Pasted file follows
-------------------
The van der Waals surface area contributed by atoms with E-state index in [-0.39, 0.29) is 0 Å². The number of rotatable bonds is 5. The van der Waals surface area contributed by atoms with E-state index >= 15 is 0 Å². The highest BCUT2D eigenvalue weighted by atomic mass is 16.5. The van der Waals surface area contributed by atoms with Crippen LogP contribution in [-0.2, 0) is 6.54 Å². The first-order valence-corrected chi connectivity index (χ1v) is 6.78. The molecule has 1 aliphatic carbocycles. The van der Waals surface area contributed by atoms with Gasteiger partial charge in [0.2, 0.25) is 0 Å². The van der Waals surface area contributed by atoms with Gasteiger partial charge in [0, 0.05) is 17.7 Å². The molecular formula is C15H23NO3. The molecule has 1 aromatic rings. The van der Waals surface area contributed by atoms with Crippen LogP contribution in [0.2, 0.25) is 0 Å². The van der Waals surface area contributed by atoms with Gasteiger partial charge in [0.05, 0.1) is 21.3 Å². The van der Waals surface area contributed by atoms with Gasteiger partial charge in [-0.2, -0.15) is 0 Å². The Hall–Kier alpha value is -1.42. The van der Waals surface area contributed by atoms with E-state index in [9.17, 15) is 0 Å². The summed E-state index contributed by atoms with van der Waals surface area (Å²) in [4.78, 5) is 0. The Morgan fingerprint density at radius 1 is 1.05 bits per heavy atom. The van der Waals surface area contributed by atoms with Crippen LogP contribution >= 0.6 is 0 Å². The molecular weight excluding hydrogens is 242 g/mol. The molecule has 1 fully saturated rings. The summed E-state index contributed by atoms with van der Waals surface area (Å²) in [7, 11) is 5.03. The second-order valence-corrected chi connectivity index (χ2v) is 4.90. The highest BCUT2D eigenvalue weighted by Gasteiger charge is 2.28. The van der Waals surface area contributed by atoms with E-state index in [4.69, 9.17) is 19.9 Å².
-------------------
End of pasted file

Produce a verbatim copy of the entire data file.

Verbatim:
The van der Waals surface area contributed by atoms with E-state index in [-0.39, 0.29) is 0 Å². The number of rotatable bonds is 5. The van der Waals surface area contributed by atoms with E-state index >= 15 is 0 Å². The highest BCUT2D eigenvalue weighted by atomic mass is 16.5. The van der Waals surface area contributed by atoms with Crippen LogP contribution in [-0.2, 0) is 6.54 Å². The first-order valence-corrected chi connectivity index (χ1v) is 6.78. The molecule has 1 aliphatic carbocycles. The van der Waals surface area contributed by atoms with Gasteiger partial charge in [0.2, 0.25) is 0 Å². The van der Waals surface area contributed by atoms with Gasteiger partial charge in [0, 0.05) is 17.7 Å². The molecular formula is C15H23NO3. The molecule has 1 aromatic rings. The van der Waals surface area contributed by atoms with Crippen LogP contribution in [0.2, 0.25) is 0 Å². The van der Waals surface area contributed by atoms with Gasteiger partial charge in [0.05, 0.1) is 21.3 Å². The van der Waals surface area contributed by atoms with Gasteiger partial charge in [-0.2, -0.15) is 0 Å². The Hall–Kier alpha value is -1.42. The van der Waals surface area contributed by atoms with E-state index in [9.17, 15) is 0 Å². The summed E-state index contributed by atoms with van der Waals surface area (Å²) in [4.78, 5) is 0. The Morgan fingerprint density at radius 1 is 1.05 bits per heavy atom. The van der Waals surface area contributed by atoms with Crippen LogP contribution >= 0.6 is 0 Å². The molecular weight excluding hydrogens is 242 g/mol. The molecule has 1 fully saturated rings. The summed E-state index contributed by atoms with van der Waals surface area (Å²) in [7, 11) is 5.03. The second-order valence-corrected chi connectivity index (χ2v) is 4.90. The highest BCUT2D eigenvalue weighted by Gasteiger charge is 2.28. The van der Waals surface area contributed by atoms with E-state index in [4.69, 9.17) is 19.9 Å².